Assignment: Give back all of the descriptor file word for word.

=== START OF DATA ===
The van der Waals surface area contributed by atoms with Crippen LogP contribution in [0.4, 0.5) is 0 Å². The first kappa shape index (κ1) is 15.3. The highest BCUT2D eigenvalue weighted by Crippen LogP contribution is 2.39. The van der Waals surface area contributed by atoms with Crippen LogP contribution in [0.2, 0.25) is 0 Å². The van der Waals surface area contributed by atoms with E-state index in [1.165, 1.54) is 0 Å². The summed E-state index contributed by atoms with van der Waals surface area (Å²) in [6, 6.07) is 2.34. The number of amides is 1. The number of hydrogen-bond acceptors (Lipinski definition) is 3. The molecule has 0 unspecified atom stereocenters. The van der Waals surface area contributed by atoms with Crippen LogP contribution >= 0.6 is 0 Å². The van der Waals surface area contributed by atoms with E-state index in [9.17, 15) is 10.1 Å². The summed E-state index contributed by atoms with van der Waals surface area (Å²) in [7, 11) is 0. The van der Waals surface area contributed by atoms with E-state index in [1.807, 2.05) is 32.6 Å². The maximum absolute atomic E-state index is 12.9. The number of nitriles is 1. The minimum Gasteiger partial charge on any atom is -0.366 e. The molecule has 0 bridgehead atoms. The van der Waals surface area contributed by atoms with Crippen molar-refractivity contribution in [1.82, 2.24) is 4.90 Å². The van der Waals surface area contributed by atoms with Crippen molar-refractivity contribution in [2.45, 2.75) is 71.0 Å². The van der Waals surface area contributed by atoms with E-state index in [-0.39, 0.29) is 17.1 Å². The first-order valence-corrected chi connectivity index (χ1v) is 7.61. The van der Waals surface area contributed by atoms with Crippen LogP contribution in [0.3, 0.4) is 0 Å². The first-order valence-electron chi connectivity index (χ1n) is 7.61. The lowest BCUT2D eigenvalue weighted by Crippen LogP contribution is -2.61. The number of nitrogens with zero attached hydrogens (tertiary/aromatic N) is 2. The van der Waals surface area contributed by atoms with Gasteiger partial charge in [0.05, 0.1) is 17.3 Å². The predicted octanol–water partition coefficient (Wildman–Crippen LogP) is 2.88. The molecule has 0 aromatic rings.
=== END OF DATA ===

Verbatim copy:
The van der Waals surface area contributed by atoms with Crippen LogP contribution in [0.4, 0.5) is 0 Å². The first kappa shape index (κ1) is 15.3. The highest BCUT2D eigenvalue weighted by Crippen LogP contribution is 2.39. The van der Waals surface area contributed by atoms with Crippen LogP contribution in [0.2, 0.25) is 0 Å². The van der Waals surface area contributed by atoms with E-state index in [1.165, 1.54) is 0 Å². The summed E-state index contributed by atoms with van der Waals surface area (Å²) in [6, 6.07) is 2.34. The number of amides is 1. The number of hydrogen-bond acceptors (Lipinski definition) is 3. The molecule has 0 unspecified atom stereocenters. The van der Waals surface area contributed by atoms with Crippen LogP contribution >= 0.6 is 0 Å². The van der Waals surface area contributed by atoms with E-state index in [9.17, 15) is 10.1 Å². The summed E-state index contributed by atoms with van der Waals surface area (Å²) in [7, 11) is 0. The van der Waals surface area contributed by atoms with E-state index in [1.807, 2.05) is 32.6 Å². The maximum absolute atomic E-state index is 12.9. The number of nitriles is 1. The minimum Gasteiger partial charge on any atom is -0.366 e. The molecule has 0 bridgehead atoms. The van der Waals surface area contributed by atoms with Crippen molar-refractivity contribution in [1.82, 2.24) is 4.90 Å². The van der Waals surface area contributed by atoms with Crippen molar-refractivity contribution in [2.45, 2.75) is 71.0 Å². The van der Waals surface area contributed by atoms with E-state index in [-0.39, 0.29) is 17.1 Å². The first-order valence-corrected chi connectivity index (χ1v) is 7.61. The van der Waals surface area contributed by atoms with Crippen LogP contribution in [0.3, 0.4) is 0 Å². The first-order valence-electron chi connectivity index (χ1n) is 7.61. The lowest BCUT2D eigenvalue weighted by Crippen LogP contribution is -2.61. The number of nitrogens with zero attached hydrogens (tertiary/aromatic N) is 2. The van der Waals surface area contributed by atoms with Gasteiger partial charge in [0.05, 0.1) is 17.3 Å². The predicted octanol–water partition coefficient (Wildman–Crippen LogP) is 2.88. The molecule has 0 aromatic rings.